Regular, structured exercise sufficient to lower risk of mental illness — study
Maintaining an active lifestyle and exercising regularly has stronger mental health benefits than intermittent bouts of intense aerobic activity, a new study has found.
The Swedish study, which surveyed 36 000 middle-aged males and females over 30 days, found that frequent moderate exercise is more strongly linked to improved mental health than high levels of cardiorespiratory fitness.
Respondents who exercised a minimum of once or twice a week were less likely to experience depression and anxiety than those with higher levels of cardiorespiratory fitness (CRF), who were more likely to spend time between bouts of exercise being sedentary.
“This suggests that high CRF may not be necessary to prevent common mental health symptoms. Instead, regular participation in a preferred form of structured exercise may be of greater relative importance,” said study author Mats Hallgren.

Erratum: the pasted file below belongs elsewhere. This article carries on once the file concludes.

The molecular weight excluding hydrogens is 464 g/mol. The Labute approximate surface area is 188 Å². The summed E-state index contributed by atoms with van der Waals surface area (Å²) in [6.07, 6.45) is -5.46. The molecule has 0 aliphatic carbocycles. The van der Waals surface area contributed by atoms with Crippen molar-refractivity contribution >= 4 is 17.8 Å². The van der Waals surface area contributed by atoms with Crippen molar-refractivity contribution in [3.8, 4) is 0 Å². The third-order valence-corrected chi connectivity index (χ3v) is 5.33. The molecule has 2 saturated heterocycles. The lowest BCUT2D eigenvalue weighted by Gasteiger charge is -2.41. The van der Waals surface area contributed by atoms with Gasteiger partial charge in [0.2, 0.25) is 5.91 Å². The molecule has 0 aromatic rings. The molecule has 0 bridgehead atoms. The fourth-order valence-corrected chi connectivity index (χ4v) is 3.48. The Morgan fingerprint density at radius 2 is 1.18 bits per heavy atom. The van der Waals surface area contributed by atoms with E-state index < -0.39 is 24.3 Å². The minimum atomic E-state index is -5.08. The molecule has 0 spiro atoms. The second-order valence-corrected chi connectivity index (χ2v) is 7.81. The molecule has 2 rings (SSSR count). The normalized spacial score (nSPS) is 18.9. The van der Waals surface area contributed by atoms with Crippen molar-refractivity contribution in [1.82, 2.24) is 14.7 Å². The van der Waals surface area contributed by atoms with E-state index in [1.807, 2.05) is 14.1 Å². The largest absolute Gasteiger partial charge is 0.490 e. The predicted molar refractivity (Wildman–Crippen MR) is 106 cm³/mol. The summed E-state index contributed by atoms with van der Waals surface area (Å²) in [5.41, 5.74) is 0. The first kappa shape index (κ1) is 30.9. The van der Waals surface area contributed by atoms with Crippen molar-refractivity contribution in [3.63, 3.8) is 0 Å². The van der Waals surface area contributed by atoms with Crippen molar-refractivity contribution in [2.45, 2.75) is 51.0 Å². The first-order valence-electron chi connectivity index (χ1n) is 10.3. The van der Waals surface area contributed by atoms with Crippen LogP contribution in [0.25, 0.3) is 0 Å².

SA health expert Vanessa Ascencao said feelings of stress, worry and fear were on the increase globally and depression rates in South Africa had doubled over the last three years. She cautioned that enduring stress was detrimental to not only mental health but contributed to the risk of heart attacks and strokes.
“In addition to regular exercise, diet is the fuel that affects the structure and function of the brain and mood, so make sure you boost your nutrient intake. Strive to eat nourishing foods and take quality supplements such as Felix affron, shown to help improve mood, sleep and cognitive health, BetterYou DLux and Boost B12 vitamin oral sprays, proven to work better than pills, and Biomax Magnesium which contains liposomal magnesium for greater absorption.
“Maintain connections with friends and loved ones, take regular breaks, live mindfully, get enough restorative sleep at night, manage stress and ask for help. Implementing these will go a long way to maintaining better mental health,” said Ascencao.